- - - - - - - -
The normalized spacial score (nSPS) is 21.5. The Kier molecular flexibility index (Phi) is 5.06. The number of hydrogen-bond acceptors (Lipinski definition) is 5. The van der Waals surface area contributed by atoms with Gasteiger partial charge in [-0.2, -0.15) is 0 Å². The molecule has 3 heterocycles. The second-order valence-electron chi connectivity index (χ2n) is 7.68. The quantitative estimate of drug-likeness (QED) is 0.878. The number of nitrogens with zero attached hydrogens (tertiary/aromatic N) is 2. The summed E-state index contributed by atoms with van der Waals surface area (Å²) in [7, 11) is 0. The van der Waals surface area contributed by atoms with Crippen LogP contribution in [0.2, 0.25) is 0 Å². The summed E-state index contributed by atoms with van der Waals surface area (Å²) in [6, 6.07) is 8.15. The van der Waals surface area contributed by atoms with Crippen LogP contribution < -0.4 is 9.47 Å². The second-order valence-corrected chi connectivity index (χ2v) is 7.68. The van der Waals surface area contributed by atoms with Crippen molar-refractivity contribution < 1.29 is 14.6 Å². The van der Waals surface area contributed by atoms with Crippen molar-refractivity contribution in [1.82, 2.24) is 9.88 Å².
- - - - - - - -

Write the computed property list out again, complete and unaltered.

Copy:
The normalized spacial score (nSPS) is 21.5. The Kier molecular flexibility index (Phi) is 5.06. The number of hydrogen-bond acceptors (Lipinski definition) is 5. The van der Waals surface area contributed by atoms with Gasteiger partial charge in [-0.2, -0.15) is 0 Å². The molecule has 3 heterocycles. The second-order valence-electron chi connectivity index (χ2n) is 7.68. The quantitative estimate of drug-likeness (QED) is 0.878. The number of nitrogens with zero attached hydrogens (tertiary/aromatic N) is 2. The summed E-state index contributed by atoms with van der Waals surface area (Å²) in [7, 11) is 0. The van der Waals surface area contributed by atoms with Crippen LogP contribution in [0.2, 0.25) is 0 Å². The summed E-state index contributed by atoms with van der Waals surface area (Å²) in [6, 6.07) is 8.15. The van der Waals surface area contributed by atoms with Crippen LogP contribution < -0.4 is 9.47 Å². The second-order valence-corrected chi connectivity index (χ2v) is 7.68. The van der Waals surface area contributed by atoms with Crippen molar-refractivity contribution < 1.29 is 14.6 Å². The van der Waals surface area contributed by atoms with Crippen molar-refractivity contribution in [1.82, 2.24) is 9.88 Å².